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1 Programming Languages and Paradigms Lisp Programming

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2 Brief Intro Lisp: List Processor Designed in 1958 by McCarthy (2 nd oldest programming language) Functional programming language Interpreted Based on symbolic expressions, lists, functions, recursion

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3 Symbols and Numbers Symbol String of characters (letters, digits, and hyphens) Examples: x Move a1 turn-right SQR NOT case sensitive Number Examples: 123 -1.234 8e99 -7.8E-23 Just like int or double constants in C/Java

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4 Lists List: Sequence of symbols, numbers, or lists Examples: (a b c d e 1 2 3) (This list (contains (4 elements)) (really)) Expressions that aren’t lists are atoms Examples: A 1 the The empty list is nil nil is a special symbol both a list and an atom

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5 Lisp Expressions and the Lisp Interpreter The interpreter repeatedly: Prompts for a well-formed expression Evaluates the expression Returns a response Examples: > (+ 1 5)> (square 5) 625 > ’(square 5)> (first ’((a b) c (1 2) 3) (square 5)(a b)

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6 Built-in Functions Numeric Functions List Access Functions List Construction Functions Predicates quote and setq defun Special Functions: if, cond, loop

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7 Numeric Functions Example: (+ 5 8 3 2) + - * / sqrt expt min max abs mod round sin cos tan

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8 List Access Functions first or CAR: returns the first element of its argument list rest or CDR: returns a list containing all but the first element of a list last: returns the last element (as a list) of a list length: returns the number of elements in a list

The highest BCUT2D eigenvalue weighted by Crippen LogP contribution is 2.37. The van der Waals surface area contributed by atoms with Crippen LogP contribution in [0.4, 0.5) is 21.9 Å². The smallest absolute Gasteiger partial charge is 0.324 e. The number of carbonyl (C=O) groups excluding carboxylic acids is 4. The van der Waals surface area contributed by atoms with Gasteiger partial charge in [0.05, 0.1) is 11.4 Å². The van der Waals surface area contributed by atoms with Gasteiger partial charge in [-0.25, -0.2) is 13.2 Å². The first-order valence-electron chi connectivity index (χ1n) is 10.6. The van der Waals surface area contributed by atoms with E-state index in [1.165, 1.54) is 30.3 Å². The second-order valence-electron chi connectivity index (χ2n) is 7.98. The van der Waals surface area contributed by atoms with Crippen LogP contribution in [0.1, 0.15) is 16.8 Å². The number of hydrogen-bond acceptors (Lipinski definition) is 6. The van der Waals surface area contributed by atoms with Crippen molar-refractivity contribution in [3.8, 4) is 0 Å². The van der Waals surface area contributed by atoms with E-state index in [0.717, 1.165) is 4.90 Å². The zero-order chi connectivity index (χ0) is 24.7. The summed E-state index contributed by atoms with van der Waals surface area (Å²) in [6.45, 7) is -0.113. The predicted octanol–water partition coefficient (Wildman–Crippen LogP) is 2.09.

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9 List Construction Functions cons: takes two arguments; returns the result of inserting the first argument in front of the second argument (opposite of car) append: takes two list arguments; returns a concatenation of the two lists list: returns a list of all its arguments

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10 Predicates listp numberp integerp stringp atom NOTE: nil is false, T is true null: checks if the argument is nil = equal eq eql and or not

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11 quote quote or ’ prevents an expression from being evaluated (quote exp) same as ’exp > a Error because a is unbound/can’t be evaluated >’a a >(+ 3 2) 5 >’(+ 3 2) (+ 3 2)

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12 setq setq stores a value for a symbol >(setq a 5) 5 >a 5 >(setq b a) 5 >(setq c ’a) a >(setq acts ’(s l r)) (s l r)

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13 Evaluating a symbol >’a a >(setq a 5) 5 >a 5 >’a a

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14 defun (defun func-name (args) body ) body may contain some elements in args body may contain several expressions Last expression is the one returned

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15 Special Functions (if condition then-result else-result) (cond (test1 result1) (test2 result2) … ) You would often have a final condition that captures all remaining cases (T (whatever …)) (loop …)

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16 load Create a text file containing Lisp expressions Suppose the file is named file.lisp Type in the expression: > (load ’file.lisp)

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17 Some Examples Define functions that Computes the square of its argument Computes the absolute value of its argument Computes n! Reverses the elements in a list Flattens a list (removes nested lists) For the last 3 problems, use recursion instead of iteration

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18 square and myabs (defun square(n) (* n n)) ; abs is already defined as a builtin (defun myabs(n) (if (< n 0) (- n) n ) )

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19 factorial Recurrence: n! = 1 if n = 0 n*(n-1)! otherwise (defun factorial(n) (if (= n 0) 1 (* n (factorial (- n 1 ))) ) )

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20 The rev function (reverse is already defined as a built-in) Recurrence: If nil, return nil Otherwise, append the reverse of the rest (cdr l) with a list containing the first (list (car l))

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21 The flatten function Three cases: nil, (car l) is an atom, or (car l) is a list Recurrence: If nil, return nil If (car l) is an atom, insert (car l) into (flatten (cdr l)) If (car l) is a list, append (flatten (car l)) and (flatten (cdr l))

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